Written by Chris Jorgensen
Today I’m back with a more in-depth discussion surrounding the Epic. Soon enough, we will move on, but I wanted to cover some of the other elements of the genre by looking into the oldest recorded Epic we have available to us. Now I picked this one because generally, most people are unfamiliar with it. A significant number of people know about the Iliad and The Odyssey, mostly due to movie adaptations or history class. But many of you might not know another, older Epic. So for today, I’m going to go over some of the elements of…
The Epic of Gilgamesh
So quick history; the Epic itself was a compilation of episodic stories rather than a whole singular piece. Essentially, this story takes place over 2000 years, with all parts adding to the tale as time went on. The Epic of Gilgamesh originated from Ancient Sumeria, but was later picked up by the Babylonian and Akkadian cultures. The first modern translation came about in the early 1870s by a man named George Smith, who then made further discoveries related to the Epic, which extended the story further.
Another interesting fact? There is proof from some artifacts that Enmebaragesi of Kish, who is part of the Epic and is the father of one of Gilgamesh’s enemies, may have lived, which gives some real-world credibility to the story.
As for the story itself, I will be referencing the Akkadian version, which is one of the more dominant versions available.
The story begins by introducing us to Gilgamesh, who is 2⁄3’s god, and 1⁄3’s man and his reign against his people. His subjects are living in anger and desperation against their king, and pray to the gods to help them. The gods solve this problem by sending someone who would be an equal match to Gilgamesh. When they do meet, there is a fierce battle between them, and the two acknowledge that both are mighty and strike a friendship over it. Thus begins Gilgamesh’s desire to go out into the world to accomplish great deeds alongside his newfound friend Enkidu.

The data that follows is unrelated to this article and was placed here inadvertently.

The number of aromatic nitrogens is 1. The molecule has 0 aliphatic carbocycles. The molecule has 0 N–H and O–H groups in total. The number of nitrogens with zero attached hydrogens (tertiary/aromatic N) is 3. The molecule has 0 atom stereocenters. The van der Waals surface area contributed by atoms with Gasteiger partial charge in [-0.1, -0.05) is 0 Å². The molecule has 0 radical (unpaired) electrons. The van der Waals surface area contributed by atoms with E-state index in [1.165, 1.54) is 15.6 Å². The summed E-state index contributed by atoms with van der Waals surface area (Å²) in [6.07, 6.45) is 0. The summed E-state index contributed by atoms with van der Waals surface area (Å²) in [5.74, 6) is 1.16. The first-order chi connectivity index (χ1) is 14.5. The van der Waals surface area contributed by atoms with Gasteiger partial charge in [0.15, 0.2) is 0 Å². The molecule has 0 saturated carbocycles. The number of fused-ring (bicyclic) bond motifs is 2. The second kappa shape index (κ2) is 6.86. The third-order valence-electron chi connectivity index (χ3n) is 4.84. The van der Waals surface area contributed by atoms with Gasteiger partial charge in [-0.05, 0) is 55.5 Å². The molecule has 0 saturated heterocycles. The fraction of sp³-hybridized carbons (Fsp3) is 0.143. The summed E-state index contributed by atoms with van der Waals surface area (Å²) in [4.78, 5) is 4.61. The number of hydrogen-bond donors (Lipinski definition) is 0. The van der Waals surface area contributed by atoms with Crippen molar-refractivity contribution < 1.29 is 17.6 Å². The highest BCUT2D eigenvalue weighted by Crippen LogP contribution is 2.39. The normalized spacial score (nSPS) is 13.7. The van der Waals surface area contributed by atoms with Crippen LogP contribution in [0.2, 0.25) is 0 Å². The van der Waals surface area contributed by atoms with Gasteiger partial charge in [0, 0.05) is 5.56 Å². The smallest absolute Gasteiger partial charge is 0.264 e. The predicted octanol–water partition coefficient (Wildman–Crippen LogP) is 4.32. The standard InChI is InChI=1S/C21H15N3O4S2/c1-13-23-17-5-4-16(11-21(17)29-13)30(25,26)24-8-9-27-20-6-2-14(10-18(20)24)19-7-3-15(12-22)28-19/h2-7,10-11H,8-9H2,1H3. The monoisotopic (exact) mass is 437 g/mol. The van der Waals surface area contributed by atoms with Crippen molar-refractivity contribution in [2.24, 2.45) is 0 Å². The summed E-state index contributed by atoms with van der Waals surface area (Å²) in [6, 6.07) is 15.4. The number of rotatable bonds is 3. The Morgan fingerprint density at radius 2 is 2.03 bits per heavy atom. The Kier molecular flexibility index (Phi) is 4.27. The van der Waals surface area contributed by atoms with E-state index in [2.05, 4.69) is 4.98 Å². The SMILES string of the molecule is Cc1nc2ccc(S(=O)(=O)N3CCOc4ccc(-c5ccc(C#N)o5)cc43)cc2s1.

They travel and go through all manner of the tropes that Epics are about, dreams, conversations with gods, finding a fierce monster that they have to battle. Gilgamesh defeats a great forest guardian and is cursed before he kills the beast. The gods have decided that the curse means that one of the two heroes would die, and Enkidu dreams that it will be himself. Over 12 days, his condition worsens, and he does die, Gilgamesh denies it until he sees larvae come from his body.
After this, Gilgamesh starts to wander the forests and the world in fear of death, and so he embarks on a journey to try and find eternal life. There is a reference to a great flood of the world, similarly, and predating the bible. The few survivors from this event are the only ones granted eternal life by the gods. Gilgamesh lays lions and meets with more monsters that allow him to pass through a tunnel that no man has ever been inside. He completes the trip in under a day and emerges into the garden of the gods.
Through his folly, Gilgamesh destroys the objects that would have allowed him eternal life. He is then ordered to do a task of cutting down 120 trees to cross the river of death. When he arrives, the god there reprimands Gilgamesh for this effort, saying that fighting against the fate of humans diminishes the joy of living. Gilgamesh asks how some others have obtained eternal life, and he’s told the story of the great flood. In this story, the survivors were told to build a boat to exact dimensions and thus survived the flood.
This is the story (in a nutshell, like uber condensed for space and time). And there is the chance that despite my research and sunken time, I may have missed a few details. That just means that you all have to go and read it on your own at some point. Educate yourselves.
So, back to the previous discussion, we had about Epics. We can see through my quick explanation that it does fit several, if not all, of the needs of the list. That list again:
Medias res. (Latin for in the middle of things)
Large or vast setting
Invocation to a muse
Begins with theme
Heroes with values of the civilization
Hero’s descent into hell/underworld
Our story starts in Medias res, where we are introduced to everything already in full swing; including several parts of the world and the realm of gods. The story begins with the plight of the people and their plea to the gods to help them. The theme of the story is not to force a fate and learn to love life for what life offers you. The vast catalog of characters is among gods and humans that rival the gods, monsters, and beasts who do battle or banter with our characters. Not only that, but the gods intervene on the characters and their actions, through dreams or direct interactions. And of course, we see Gilgamesh going into the underworld to find the answer of eternal life.
Bam, we did it. Not a bad run down if I do say so myself. So I hope that this was an exciting introduction into the world of the Epic, and that it has helped feed your desire to find out more in the upcoming articles.
(Also, I know, I didn’t cover number 9 from the list very well but give me a break, I’m only one man.)